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U.S. envoy told: Pakistan drone strikes not working

  • Story Highlights
  • Pakistani PM criticizes unmanned aircraft strikes on targets in tribal region
  • PM tells Obama envoy: Strikes hindering efforts to root out militancy, terrorism
  • Strikes unpopular among many in the region because of threat to civilians
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ISLAMABAD, Pakistan (CNN) -- Controversial unmanned aircraft strikes against targets in Pakistan's restive tribal region are not working, the country's prime minister has told the Obama administration's point man for the region.

Drone strikes are unpopular among many in the region because of the threat to civilians.

Drone strikes are unpopular among many in the region because of the threat to civilians.

"Continued drone attacks in FATA have proved counterproductive and have seriously impeded Pakistan's efforts towards rooting out militancy and terrorism from that area," Prime Minister Syed Yusuf Raza Gilani told Ambassador Richard Holbrooke on Wednesday, according to a press release from Gilani's office about their meeting.

FATA is the semi-autonomous Federally Administered Tribal Areas.

Delegations for Holbrooke, the U.S. special representative for Afghanistan and Pakistan, and Gilani met at the prime minister's house in Islamabad on Wednesday morning.

Pakistani military forces have been conducting an offensive against the Taliban in North West Frontier Province and have targeted insurgents in the adjacent tribal region.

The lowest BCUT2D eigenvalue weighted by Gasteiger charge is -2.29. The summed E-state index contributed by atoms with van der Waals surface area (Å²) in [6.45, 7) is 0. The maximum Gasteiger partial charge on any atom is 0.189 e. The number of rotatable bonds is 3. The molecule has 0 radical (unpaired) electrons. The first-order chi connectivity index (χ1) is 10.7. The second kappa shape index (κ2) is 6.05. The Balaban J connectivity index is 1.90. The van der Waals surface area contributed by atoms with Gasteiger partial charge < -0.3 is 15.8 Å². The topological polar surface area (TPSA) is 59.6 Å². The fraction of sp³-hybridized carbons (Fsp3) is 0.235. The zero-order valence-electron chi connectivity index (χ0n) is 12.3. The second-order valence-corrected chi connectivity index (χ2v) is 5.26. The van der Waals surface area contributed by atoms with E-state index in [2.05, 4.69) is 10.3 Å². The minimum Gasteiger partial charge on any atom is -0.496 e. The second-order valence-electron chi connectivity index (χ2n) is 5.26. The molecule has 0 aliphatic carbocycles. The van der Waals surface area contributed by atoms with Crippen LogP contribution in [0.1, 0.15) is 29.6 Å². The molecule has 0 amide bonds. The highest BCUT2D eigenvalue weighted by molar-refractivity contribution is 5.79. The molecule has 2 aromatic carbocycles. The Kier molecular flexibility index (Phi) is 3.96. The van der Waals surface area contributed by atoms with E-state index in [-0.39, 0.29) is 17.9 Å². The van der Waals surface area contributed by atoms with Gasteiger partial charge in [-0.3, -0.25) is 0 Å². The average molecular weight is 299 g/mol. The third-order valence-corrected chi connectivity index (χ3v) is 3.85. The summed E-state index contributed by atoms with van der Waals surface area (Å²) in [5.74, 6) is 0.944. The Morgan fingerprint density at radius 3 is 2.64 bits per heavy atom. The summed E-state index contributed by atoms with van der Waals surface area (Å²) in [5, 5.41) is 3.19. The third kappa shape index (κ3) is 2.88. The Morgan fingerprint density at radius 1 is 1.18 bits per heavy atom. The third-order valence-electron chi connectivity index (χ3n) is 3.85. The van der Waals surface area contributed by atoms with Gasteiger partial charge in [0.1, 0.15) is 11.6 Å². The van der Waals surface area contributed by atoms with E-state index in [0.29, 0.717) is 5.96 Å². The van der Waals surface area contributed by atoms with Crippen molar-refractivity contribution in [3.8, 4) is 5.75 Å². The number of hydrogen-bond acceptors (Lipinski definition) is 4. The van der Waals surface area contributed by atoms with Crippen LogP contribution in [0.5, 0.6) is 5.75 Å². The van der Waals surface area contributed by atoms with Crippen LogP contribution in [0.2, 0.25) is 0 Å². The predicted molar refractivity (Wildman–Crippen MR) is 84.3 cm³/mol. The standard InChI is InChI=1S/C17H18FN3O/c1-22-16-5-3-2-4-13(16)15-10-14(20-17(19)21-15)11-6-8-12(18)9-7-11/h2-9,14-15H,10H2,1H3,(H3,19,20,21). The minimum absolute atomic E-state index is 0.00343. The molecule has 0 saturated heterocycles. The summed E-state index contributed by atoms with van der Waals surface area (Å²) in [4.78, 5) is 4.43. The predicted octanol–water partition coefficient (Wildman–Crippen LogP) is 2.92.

U.S.-led forces fighting Taliban militants in Afghanistan are thought to have conducted drone strikes against those targets over the border in Pakistan's tribal region.

The strikes have been unpopular among many in the region because of the threat to civilians. Pakistan has said such attacks have claimed hundreds of civilian lives.

The U.S. military routinely offers no comment on reported drone attacks. However, the United States is the only country operating in the region known to have the ability to launch missiles from drones, which are controlled remotely.

The news release said Gilani told Holbrooke that United States "should share real time, credible and actionable intelligence," and provide "unarmed vehicle technology," and "immediate supply of much-needed equipment and ammunition to Pakistan's armed forces" to ensure a "successful completion of its operation against militants."

The pair also discussed the dislocation and widespread damage in the war-torn North West Frontier Province.

Gilani called for the United States and other countries to help Pakistan rebuild and urged the Obama administration to speed up the passage of proposed legislation that would help the country.

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Any comment from Holbrooke on the issue was not mentioned in the press release. But Holbrooke is cited as praising Pakistan's fight against the militants and is working on getting the key legislation adopted.

He said the United States would provide funds for reconstruction and help for dislocated residents. He said the United States would help other countries to contribute.

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